Atlantis hosted its first-ever Career and College Exposition at the UMass Center for Innovation and Entrepreneurship in Fall River on March 15, 2018. Nearly 400 students in grades 7-10 got to talk to representatives from more than a dozen local colleges and businesses. They also heard from instructors and specialists with the Atlantis Career Academies.
The planning team organized the event with four clear-cut objectives: introduce students to Atlantis’ Academy model, make students aware of the exciting opportunities ahead of them, help them understand how the information and skills they are learning right now in school will help them in the future, and make a college and/or career pathway an attractive goal for these students to achieve.
“Our Academy model speaks for itself,” said Joanne Rahme, a member of the Atlantis Executive Administrative Team. “But our students also need to have inspiration, awareness, and exploration in creating their own career pathways at an earlier age. This event brought our Academy model and the greater Fall River Community together to showcase career expertise and college opportunity.”
Presenters set up information tables to showcase their businesses and share their own career pathways with the students. They answered questions about the companies they work for, what a typical day is like on the job, and how they prepared for their line of work.
Most of the businesses came from the Fall River area and represented an array of careers, from financial services, to social services, and even aeronautics. Some of the presenters were partners who helped develop the career academy model and some were Atlantis parents. Admissions offices from four local colleges were also represented.
“We tried to target colleges that had programs and pathways that aligned with the academy model we have here at Atlantis,” said Michelle Carreiro, Family Partnership Initiative Coordinator.
To help students get the most out of the experience, students completed grade-level appropriate activities. Seventh and eighth graders completed a scavenger hunt, and students in ninth and tenth graders filled out a passport with the information they learned. This encouraged the students to go up to the tables, ask questions and learn. In the days leading up to the event, students received tips in class on how to present themselves in a proper manner.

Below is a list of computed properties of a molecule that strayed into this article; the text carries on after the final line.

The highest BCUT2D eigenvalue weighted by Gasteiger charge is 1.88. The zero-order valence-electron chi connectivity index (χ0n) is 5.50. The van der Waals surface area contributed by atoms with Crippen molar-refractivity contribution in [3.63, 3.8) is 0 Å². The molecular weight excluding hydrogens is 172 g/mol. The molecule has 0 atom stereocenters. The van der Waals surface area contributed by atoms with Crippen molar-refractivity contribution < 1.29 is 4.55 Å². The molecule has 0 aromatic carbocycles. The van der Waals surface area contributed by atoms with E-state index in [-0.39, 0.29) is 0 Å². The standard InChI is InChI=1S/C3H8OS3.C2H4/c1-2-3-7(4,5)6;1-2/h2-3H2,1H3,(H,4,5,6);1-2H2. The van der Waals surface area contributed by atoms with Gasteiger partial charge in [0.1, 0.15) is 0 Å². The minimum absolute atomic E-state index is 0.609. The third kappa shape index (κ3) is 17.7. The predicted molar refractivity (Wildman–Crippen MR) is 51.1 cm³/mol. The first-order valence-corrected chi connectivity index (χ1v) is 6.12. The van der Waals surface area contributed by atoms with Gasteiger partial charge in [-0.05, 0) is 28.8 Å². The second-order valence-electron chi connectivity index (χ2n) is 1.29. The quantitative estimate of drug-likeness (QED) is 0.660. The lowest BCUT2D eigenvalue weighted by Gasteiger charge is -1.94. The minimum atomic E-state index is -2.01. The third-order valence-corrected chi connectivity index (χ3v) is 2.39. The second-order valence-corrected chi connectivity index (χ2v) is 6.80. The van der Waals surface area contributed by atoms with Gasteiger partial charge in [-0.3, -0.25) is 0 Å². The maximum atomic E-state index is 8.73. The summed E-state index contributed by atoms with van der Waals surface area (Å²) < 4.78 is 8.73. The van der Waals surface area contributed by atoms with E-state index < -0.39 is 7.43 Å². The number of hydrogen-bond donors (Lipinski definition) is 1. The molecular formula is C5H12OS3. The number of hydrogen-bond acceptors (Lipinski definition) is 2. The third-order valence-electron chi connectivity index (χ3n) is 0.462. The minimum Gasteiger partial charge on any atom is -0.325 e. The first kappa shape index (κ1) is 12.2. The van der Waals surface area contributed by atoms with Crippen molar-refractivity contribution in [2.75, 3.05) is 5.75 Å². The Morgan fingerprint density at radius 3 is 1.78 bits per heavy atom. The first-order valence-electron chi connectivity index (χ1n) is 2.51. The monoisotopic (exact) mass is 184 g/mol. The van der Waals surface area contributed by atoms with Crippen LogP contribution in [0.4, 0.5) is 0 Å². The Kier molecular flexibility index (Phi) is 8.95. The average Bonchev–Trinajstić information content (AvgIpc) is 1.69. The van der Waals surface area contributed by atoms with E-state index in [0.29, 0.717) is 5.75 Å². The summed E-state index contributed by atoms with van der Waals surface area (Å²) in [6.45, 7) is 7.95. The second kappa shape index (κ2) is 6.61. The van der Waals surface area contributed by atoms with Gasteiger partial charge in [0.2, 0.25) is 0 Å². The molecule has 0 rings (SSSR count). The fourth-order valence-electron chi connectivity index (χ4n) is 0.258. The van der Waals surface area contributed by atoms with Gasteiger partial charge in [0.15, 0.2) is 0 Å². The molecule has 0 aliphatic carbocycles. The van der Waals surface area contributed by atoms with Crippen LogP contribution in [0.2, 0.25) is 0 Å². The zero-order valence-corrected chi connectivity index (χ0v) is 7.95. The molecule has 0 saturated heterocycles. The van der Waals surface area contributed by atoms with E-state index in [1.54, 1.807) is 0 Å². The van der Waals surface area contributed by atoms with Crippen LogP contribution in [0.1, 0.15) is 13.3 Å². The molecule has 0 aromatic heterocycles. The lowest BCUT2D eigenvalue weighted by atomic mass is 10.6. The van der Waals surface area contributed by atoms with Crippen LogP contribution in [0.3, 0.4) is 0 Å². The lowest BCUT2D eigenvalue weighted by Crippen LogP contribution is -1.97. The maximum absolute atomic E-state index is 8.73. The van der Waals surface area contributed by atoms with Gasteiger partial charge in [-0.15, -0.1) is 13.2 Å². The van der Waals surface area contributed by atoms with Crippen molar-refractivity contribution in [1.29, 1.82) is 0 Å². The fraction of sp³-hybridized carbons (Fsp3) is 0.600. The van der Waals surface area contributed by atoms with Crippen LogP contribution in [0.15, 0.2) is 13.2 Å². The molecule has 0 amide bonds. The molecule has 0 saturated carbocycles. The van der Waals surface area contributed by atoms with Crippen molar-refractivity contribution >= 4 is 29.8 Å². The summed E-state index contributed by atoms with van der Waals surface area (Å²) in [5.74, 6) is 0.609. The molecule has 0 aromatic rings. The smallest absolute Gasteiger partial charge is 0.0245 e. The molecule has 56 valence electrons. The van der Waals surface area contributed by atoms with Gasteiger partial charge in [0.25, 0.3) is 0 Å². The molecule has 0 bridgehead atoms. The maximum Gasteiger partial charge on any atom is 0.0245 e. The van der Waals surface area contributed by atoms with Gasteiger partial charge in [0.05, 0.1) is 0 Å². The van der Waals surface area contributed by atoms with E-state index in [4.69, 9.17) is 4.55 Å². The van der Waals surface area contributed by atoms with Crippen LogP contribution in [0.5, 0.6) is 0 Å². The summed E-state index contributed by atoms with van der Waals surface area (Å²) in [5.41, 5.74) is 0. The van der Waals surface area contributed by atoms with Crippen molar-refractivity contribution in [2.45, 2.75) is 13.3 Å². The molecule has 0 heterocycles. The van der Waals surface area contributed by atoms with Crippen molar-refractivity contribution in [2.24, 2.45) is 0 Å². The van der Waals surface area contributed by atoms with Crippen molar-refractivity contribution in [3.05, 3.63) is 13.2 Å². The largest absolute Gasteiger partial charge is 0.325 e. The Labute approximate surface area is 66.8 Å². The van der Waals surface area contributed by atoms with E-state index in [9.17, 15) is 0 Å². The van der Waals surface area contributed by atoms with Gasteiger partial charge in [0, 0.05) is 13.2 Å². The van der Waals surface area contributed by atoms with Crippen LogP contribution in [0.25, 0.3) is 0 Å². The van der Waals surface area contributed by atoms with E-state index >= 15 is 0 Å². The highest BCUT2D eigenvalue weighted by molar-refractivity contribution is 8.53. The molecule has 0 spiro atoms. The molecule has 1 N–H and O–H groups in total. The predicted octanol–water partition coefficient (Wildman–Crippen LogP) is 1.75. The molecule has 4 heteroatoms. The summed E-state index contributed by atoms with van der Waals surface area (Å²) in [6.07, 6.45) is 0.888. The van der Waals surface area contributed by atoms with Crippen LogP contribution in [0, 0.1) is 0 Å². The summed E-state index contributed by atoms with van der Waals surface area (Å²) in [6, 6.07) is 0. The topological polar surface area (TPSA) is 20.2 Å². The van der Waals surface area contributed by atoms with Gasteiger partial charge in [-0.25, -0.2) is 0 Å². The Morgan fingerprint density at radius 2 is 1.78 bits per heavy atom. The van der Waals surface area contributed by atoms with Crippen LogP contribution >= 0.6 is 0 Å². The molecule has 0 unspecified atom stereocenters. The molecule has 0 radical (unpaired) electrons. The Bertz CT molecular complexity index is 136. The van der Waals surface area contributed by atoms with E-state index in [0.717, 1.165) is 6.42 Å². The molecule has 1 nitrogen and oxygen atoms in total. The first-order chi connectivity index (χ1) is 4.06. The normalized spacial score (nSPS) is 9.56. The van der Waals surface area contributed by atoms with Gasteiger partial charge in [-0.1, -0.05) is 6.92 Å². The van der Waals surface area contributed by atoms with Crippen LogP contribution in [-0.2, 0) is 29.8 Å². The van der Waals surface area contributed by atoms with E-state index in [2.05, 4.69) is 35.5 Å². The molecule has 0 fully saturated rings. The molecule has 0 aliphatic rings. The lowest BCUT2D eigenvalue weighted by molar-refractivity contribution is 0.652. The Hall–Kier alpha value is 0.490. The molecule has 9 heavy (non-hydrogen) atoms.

In the presentation room, students attended a panel discussion led by guidance counselor Katie Lockwood and several adjunct instructors with the career academies. The instructors provided students with an overview of their academies and discussed some of the objectives.
“One of the overall goals is to get our kids excited about staying at ACS, especially now that we have the new campus,” said Donalda Silva, Family Community Resource Center Coordinator at Atlantis. “The earlier we can get them, the better, so they can stay in Atlantis.”
Atlantis developed its five career academies in consultation with its higher education and industry partners. The academies give students a hands-on introduction to today’s in-demand careers such as STEM, business, and medicine. Classes are taught by adjunct instructors in block schedules like colleges. Students have opportunities to visit colleges and businesses related to their field of interest and Seniors complete internships.
While not on the original agenda, some students received tours of the business incubator. Two of the presenters have labs and offices at the Center and invited students to see their work. In addition to presenting their work, they shared their passion and expertise. The planning team hopes to make the tour an official part of the event next year.
Family Partnership Initiative Coordinator Melissa St. Pierre says the experience had a huge impact on the students. “We had 3D printers there, we had graphic animation, and we had robots from the robotics lab at the BIC. The kids were really loving it, to explore with their hands and see what could be created through the educational pathways.”
Planning for next year’s career fair is already underway. The planning team promises it will be even bigger and better than this year. Students and teachers are now completing surveys to provide feedback on how to improve the quality of the day.